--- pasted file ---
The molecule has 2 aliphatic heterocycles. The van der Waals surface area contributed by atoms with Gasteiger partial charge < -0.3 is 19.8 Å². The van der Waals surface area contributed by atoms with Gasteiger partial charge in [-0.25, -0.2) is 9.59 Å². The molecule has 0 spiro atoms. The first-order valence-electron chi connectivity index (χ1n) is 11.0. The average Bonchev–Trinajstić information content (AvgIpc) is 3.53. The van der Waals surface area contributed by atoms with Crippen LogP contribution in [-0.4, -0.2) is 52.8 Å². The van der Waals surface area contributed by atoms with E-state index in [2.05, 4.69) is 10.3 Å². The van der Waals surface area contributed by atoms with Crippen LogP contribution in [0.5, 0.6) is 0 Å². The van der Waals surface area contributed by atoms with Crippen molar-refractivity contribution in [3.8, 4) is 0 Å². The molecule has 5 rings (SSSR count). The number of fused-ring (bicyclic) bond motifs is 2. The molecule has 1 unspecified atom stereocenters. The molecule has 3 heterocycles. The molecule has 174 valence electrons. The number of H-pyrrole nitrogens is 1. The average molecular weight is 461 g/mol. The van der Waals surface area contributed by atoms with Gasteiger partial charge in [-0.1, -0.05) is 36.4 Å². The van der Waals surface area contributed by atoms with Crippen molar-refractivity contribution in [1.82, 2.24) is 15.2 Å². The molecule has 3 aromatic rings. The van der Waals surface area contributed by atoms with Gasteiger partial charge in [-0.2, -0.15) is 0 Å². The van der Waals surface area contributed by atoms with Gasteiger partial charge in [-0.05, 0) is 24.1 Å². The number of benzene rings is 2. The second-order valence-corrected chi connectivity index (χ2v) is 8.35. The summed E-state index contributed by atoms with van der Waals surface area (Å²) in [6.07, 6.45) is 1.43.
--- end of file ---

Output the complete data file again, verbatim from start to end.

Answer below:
The molecule has 2 aliphatic heterocycles. The van der Waals surface area contributed by atoms with Gasteiger partial charge < -0.3 is 19.8 Å². The van der Waals surface area contributed by atoms with Gasteiger partial charge in [-0.25, -0.2) is 9.59 Å². The molecule has 0 spiro atoms. The first-order valence-electron chi connectivity index (χ1n) is 11.0. The average Bonchev–Trinajstić information content (AvgIpc) is 3.53. The van der Waals surface area contributed by atoms with Crippen LogP contribution in [-0.4, -0.2) is 52.8 Å². The van der Waals surface area contributed by atoms with E-state index in [2.05, 4.69) is 10.3 Å². The van der Waals surface area contributed by atoms with Crippen LogP contribution in [0.5, 0.6) is 0 Å². The van der Waals surface area contributed by atoms with Crippen molar-refractivity contribution in [3.8, 4) is 0 Å². The molecule has 5 rings (SSSR count). The number of fused-ring (bicyclic) bond motifs is 2. The molecule has 1 unspecified atom stereocenters. The molecule has 3 heterocycles. The molecule has 174 valence electrons. The number of H-pyrrole nitrogens is 1. The average molecular weight is 461 g/mol. The van der Waals surface area contributed by atoms with Gasteiger partial charge in [-0.1, -0.05) is 36.4 Å². The van der Waals surface area contributed by atoms with Crippen molar-refractivity contribution in [1.82, 2.24) is 15.2 Å². The molecule has 3 aromatic rings. The van der Waals surface area contributed by atoms with Gasteiger partial charge in [-0.2, -0.15) is 0 Å². The van der Waals surface area contributed by atoms with Gasteiger partial charge in [-0.05, 0) is 24.1 Å². The number of benzene rings is 2. The second-order valence-corrected chi connectivity index (χ2v) is 8.35. The summed E-state index contributed by atoms with van der Waals surface area (Å²) in [6.07, 6.45) is 1.43.